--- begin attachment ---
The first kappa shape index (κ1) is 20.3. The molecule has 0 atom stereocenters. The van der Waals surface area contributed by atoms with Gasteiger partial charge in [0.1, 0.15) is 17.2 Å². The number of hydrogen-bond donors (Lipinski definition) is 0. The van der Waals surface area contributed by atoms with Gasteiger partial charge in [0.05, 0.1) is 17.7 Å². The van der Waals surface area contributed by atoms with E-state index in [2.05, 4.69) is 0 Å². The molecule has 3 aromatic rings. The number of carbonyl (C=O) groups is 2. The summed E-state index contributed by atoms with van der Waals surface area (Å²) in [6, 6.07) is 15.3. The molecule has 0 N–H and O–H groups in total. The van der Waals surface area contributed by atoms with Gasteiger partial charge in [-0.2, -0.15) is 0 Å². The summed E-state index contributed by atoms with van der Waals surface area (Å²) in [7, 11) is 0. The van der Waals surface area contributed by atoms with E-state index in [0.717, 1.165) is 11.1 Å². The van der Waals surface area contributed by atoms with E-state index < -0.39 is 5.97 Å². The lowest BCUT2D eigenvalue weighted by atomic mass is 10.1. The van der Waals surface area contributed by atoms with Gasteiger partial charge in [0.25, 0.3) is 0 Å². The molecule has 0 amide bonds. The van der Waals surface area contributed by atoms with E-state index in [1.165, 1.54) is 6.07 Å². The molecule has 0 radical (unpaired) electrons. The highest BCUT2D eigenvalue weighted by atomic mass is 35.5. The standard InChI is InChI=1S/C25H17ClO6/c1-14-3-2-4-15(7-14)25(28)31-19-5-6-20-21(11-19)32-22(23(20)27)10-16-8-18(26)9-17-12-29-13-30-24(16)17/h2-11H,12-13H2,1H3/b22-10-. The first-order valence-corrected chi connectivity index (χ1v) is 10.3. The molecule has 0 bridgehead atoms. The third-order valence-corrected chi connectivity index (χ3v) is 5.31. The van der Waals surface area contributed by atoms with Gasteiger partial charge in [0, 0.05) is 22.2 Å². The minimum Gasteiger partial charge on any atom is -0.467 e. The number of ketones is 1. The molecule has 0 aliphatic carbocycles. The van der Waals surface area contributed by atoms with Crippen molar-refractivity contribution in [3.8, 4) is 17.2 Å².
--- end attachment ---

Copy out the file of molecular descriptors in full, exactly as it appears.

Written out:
The first kappa shape index (κ1) is 20.3. The molecule has 0 atom stereocenters. The van der Waals surface area contributed by atoms with Gasteiger partial charge in [0.1, 0.15) is 17.2 Å². The number of hydrogen-bond donors (Lipinski definition) is 0. The van der Waals surface area contributed by atoms with Gasteiger partial charge in [0.05, 0.1) is 17.7 Å². The van der Waals surface area contributed by atoms with E-state index in [2.05, 4.69) is 0 Å². The molecule has 3 aromatic rings. The number of carbonyl (C=O) groups is 2. The summed E-state index contributed by atoms with van der Waals surface area (Å²) in [6, 6.07) is 15.3. The molecule has 0 N–H and O–H groups in total. The van der Waals surface area contributed by atoms with Gasteiger partial charge in [-0.2, -0.15) is 0 Å². The summed E-state index contributed by atoms with van der Waals surface area (Å²) in [7, 11) is 0. The van der Waals surface area contributed by atoms with E-state index in [0.717, 1.165) is 11.1 Å². The van der Waals surface area contributed by atoms with E-state index < -0.39 is 5.97 Å². The lowest BCUT2D eigenvalue weighted by atomic mass is 10.1. The van der Waals surface area contributed by atoms with Gasteiger partial charge in [0.25, 0.3) is 0 Å². The molecule has 0 amide bonds. The van der Waals surface area contributed by atoms with E-state index in [1.165, 1.54) is 6.07 Å². The molecule has 0 radical (unpaired) electrons. The highest BCUT2D eigenvalue weighted by atomic mass is 35.5. The standard InChI is InChI=1S/C25H17ClO6/c1-14-3-2-4-15(7-14)25(28)31-19-5-6-20-21(11-19)32-22(23(20)27)10-16-8-18(26)9-17-12-29-13-30-24(16)17/h2-11H,12-13H2,1H3/b22-10-. The first-order valence-corrected chi connectivity index (χ1v) is 10.3. The molecule has 0 bridgehead atoms. The third-order valence-corrected chi connectivity index (χ3v) is 5.31. The van der Waals surface area contributed by atoms with Gasteiger partial charge in [0, 0.05) is 22.2 Å². The minimum Gasteiger partial charge on any atom is -0.467 e. The number of ketones is 1. The molecule has 0 aliphatic carbocycles. The van der Waals surface area contributed by atoms with Crippen molar-refractivity contribution in [3.8, 4) is 17.2 Å².